Lotfollah “Lotfi” Mansouri (born 15 June 1929 in Tehran) is an Iranian-born opera director and manager. He was an opera director from about 1960 onwards, and is most well-known for being the General Director of the Canadian Opera Company and of the San Francisco Opera from 1988 through 2001. In 1992 he became a Chevalier of France‘s Ordre des Arts et des Lettres, and the subject of a 1998 biography. He introduced opera surtitles — projected subtitles above the stage that allow the audience to follow the libretto during the performance.
He was born in Tehran, Iran, the son of Hassan and Mehri (Jalili) Mansouri. He married Marjorie Anne Thompson, Sept. 18, 1954; he has a daughter Shireen Melinda.  Mansouri studied psychology at the University of California, Los Angeles (A.B., 1953) and was assistant professor there (1957–60). He began his directorial career with a production of Cosi fan tutte at Los Angeles City College, and several musical theater productions at Marymount College. From 1960 to 1966, he worked as a resident stage director at the Zurich Opera. In his first year there, he staged new productions of Amahl and the Night Visitors, La traviata, Don Pasquale, and Samson et Dalila. From 1966 through 1976 he worked as the head stage director at the Geneva Opera. Throughout this period, he occasionally worked at numerous U.S. opera houses, including the Metropolitan Opera and many smaller companies.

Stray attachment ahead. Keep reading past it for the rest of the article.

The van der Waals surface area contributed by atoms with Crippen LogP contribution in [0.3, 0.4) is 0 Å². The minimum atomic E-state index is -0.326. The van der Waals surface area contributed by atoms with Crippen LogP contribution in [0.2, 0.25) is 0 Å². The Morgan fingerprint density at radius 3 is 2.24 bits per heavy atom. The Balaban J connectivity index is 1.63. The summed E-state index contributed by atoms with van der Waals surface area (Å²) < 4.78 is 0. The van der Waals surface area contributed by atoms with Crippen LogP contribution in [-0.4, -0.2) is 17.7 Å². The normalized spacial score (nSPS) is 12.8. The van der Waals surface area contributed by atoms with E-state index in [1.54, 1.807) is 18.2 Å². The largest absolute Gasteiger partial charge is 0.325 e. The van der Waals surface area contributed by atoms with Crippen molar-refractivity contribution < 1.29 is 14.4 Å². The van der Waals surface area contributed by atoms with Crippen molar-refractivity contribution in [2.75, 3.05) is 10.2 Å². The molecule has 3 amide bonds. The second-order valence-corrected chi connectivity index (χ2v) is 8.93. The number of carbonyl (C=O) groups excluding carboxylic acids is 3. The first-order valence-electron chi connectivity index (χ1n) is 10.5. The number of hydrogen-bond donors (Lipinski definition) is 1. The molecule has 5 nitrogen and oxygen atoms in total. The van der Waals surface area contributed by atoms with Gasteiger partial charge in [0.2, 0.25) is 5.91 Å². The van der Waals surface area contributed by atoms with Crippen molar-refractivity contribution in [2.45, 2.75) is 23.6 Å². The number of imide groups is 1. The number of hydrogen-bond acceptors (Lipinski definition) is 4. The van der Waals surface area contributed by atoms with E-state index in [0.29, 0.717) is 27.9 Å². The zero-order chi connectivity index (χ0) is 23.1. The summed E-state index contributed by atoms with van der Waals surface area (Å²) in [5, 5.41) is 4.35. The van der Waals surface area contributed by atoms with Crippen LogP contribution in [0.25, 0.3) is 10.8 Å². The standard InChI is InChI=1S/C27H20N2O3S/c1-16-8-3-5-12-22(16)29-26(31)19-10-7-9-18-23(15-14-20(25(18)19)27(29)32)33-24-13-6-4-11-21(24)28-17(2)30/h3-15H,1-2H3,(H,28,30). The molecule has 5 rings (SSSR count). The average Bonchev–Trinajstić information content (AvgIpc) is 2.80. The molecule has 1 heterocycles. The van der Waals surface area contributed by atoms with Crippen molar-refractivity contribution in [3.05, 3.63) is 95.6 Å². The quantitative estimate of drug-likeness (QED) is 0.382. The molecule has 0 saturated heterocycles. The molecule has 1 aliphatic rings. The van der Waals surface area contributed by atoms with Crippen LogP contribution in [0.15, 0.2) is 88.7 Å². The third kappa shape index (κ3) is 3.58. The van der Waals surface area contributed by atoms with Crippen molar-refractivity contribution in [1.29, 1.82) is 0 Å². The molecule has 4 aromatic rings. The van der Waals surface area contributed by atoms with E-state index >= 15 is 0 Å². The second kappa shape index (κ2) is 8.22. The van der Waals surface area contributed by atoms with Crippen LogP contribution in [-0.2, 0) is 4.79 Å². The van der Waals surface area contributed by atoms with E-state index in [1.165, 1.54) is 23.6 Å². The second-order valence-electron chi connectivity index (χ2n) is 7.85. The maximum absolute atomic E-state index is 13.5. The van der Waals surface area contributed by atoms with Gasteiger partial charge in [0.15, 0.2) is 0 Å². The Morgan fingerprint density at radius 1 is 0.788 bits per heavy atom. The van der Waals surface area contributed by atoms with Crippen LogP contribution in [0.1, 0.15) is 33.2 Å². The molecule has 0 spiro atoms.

Canadian Opera Company
From 1971 through 1988 Mansouri worked as the general director of the Canadian Opera Company in Toronto. Mansouri introduced surtitles for the January 1983 staging of Elektra, and this is generally regarded as the first use of such a translation system.
San Francisco Opera
Mansouri lead the company in commissioning several new works which have received critical acclaim, including John Adams‘ The Death of Klinghoffer (1992), Conrad Susa‘s The Dangerous Liaisons (Fall 1994), Stewart Wallace‘s Harvey Milk (1996) (co-commissioned with Houston Grand Opera and New York City Opera), André Previn‘s A Streetcar Named Desire (Fall 1998), and Jake Heggie‘s Dead Man Walking (Fall 2000). This move has helped build the house’s reputation as one of the leading innovators in the United States, a reputation which is still held today.